We started talking about what it means to curate art and then looked at guidelines for you to do the job yourself. Today I want to give you some ideas to help freshen up your art – not just for others, but for you. You will learn things about your art when you challenge yourself to look at it in new ways. Because we’re meeting in a virtual space, we’ll look at how this might be done on a website, but everything I share here could be applied to a live venue.
In a post last week, I discussed the value of curating your art and approaching it as an additive rather than subtractive process. I wrote: The first step in curating your art is to start with a piece or two that best represent what you’re trying to communicate. After you’ve done this, you can build your exhibition or Web page around that piece. If you find you have too many in the end, you can start subtracting.
Poor things. They’re barely three years old and they’re already considered past their prime. I’m not talking about the horses running the Triple Crown races this year. I’m talking about your art – where you should and shouldn’t show aging work.
If you’re using Microsoft Word to create your résumé and are finding your columns out of line, I suggest using the Tables feature.
Artists and others can use the WordPress blogging platform as a content management system (CMS) for their WordPress sites. You can manage your portfolio, update your CV, and post upcoming shows and exhibitions by using WordPress PAGES.
Last week I reviewed a formal biography and gave you an easy-to-use, three-part bio format. If you missed that post, you can find it here: Work On Your Biography.
You don’t always need or want a stiff-sounding bio. In fact, if you want to relate directly to your fans, an informal bio is a better choice. Because most of us start writing informal bios for the About page of our websites and blogs, let’s look at the informal bio through that lens.
Maria Coryell-Martin, Cooked. 25 July 2006. Ink and watercolor, 11.5 x 10 inches. ©The Artist
A successful About page is injected with your personality. It lists your accomplishments, but it also includes personal stories and perhaps even hobbies and interests. It has your energy–or maybe the energy you’d like to have!
Artists need biographies for grant applications, websites, and more. If you’re confused about how to write your biography–or the different tones it might take–read this week’s newsletter. I give you an easy 3-part approach to writing a bio.
While there is no standardized format for submitting your portfolio to galleries, you can earn points by being professional from the get-go. Fewer galleries = fewer artists in galleries. There isn’t much room for error. You must behave professionally in every way.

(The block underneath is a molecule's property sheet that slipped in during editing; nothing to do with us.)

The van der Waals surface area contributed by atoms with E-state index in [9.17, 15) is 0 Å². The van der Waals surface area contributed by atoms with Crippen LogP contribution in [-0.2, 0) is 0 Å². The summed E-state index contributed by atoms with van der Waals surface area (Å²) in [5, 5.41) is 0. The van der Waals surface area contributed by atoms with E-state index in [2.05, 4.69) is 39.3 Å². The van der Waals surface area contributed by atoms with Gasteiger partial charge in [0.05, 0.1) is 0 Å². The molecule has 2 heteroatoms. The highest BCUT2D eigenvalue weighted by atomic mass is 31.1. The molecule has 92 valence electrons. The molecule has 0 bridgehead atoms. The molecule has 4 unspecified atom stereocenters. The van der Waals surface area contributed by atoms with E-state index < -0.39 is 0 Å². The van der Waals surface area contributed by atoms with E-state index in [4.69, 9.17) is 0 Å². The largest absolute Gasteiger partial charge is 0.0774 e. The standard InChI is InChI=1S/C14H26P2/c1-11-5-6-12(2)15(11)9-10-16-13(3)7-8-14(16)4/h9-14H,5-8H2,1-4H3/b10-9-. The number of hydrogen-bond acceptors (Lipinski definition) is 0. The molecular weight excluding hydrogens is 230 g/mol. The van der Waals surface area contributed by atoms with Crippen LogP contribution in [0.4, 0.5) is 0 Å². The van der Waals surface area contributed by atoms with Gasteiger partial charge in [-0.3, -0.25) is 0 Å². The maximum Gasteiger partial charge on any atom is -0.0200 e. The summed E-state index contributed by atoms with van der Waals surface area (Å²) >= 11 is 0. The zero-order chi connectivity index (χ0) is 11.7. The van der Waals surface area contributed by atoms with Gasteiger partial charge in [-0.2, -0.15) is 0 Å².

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From the Vault: About Galleries
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The last episode of the Art Marketing Action podcast was November 22, 2010. You can listen to or download any episode on iTunes.
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You’ve done a lot of research to find galleries where your work fits, so don’t blow the submission process. While there is no standardized format for submitting your portfolio to galleries, you can earn points by being professional from the get-go. Find out what the gallery wants and follow its wishes to a T.
Many galleries have submission guidelines on their websites, so check there first. If they aren’t available (Did you check thoroughly?), pick up the phone and call. When someone answers the phone at the gallery, you say the following:
Hi, I’m Sandy Wooden. I’m calling to ask for your artist submission guidelines. I visited your website and didn’t find any posted, but I want to be sure that I understand your preferences.
This brief introduction (1) puts your name in front of the gallery,
There’s a lot of content here on the blog and in past issues of the Art Biz Coach newsletter. Let me help you out!
Today, some articles and posts for your résumé.
from the ART BIZ BLOG
What to do with a gap in your artist resume
Format for your artist resume
What? No resume?
Exhibition records for your art
from the ART MARKETING ACTION PODCAST
Keep a master resume
from my book, I’D RATHER BE IN THE STUDIO! See pages 79-81
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